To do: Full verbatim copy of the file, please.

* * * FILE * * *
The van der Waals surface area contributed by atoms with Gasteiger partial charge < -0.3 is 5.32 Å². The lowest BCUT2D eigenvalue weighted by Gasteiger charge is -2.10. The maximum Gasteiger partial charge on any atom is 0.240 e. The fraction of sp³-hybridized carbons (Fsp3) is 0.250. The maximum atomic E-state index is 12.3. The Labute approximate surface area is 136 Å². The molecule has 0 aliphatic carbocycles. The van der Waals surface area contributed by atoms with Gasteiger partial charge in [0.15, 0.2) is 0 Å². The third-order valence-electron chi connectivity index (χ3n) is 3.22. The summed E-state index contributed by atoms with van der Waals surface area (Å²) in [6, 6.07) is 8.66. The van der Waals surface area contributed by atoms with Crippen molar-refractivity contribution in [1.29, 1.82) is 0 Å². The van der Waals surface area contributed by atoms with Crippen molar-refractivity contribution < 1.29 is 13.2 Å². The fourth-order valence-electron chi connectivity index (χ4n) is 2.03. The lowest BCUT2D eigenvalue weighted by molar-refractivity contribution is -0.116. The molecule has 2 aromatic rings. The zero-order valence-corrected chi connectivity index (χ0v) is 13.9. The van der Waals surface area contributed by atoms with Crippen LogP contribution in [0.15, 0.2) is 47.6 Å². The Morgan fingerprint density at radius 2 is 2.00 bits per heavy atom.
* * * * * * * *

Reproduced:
The van der Waals surface area contributed by atoms with Gasteiger partial charge < -0.3 is 5.32 Å². The lowest BCUT2D eigenvalue weighted by Gasteiger charge is -2.10. The maximum Gasteiger partial charge on any atom is 0.240 e. The fraction of sp³-hybridized carbons (Fsp3) is 0.250. The maximum atomic E-state index is 12.3. The Labute approximate surface area is 136 Å². The molecule has 0 aliphatic carbocycles. The van der Waals surface area contributed by atoms with Gasteiger partial charge in [0.15, 0.2) is 0 Å². The third-order valence-electron chi connectivity index (χ3n) is 3.22. The summed E-state index contributed by atoms with van der Waals surface area (Å²) in [6, 6.07) is 8.66. The van der Waals surface area contributed by atoms with Crippen molar-refractivity contribution in [1.29, 1.82) is 0 Å². The van der Waals surface area contributed by atoms with Crippen molar-refractivity contribution < 1.29 is 13.2 Å². The fourth-order valence-electron chi connectivity index (χ4n) is 2.03. The lowest BCUT2D eigenvalue weighted by molar-refractivity contribution is -0.116. The molecule has 2 aromatic rings. The zero-order valence-corrected chi connectivity index (χ0v) is 13.9. The van der Waals surface area contributed by atoms with Crippen LogP contribution in [0.15, 0.2) is 47.6 Å². The Morgan fingerprint density at radius 2 is 2.00 bits per heavy atom.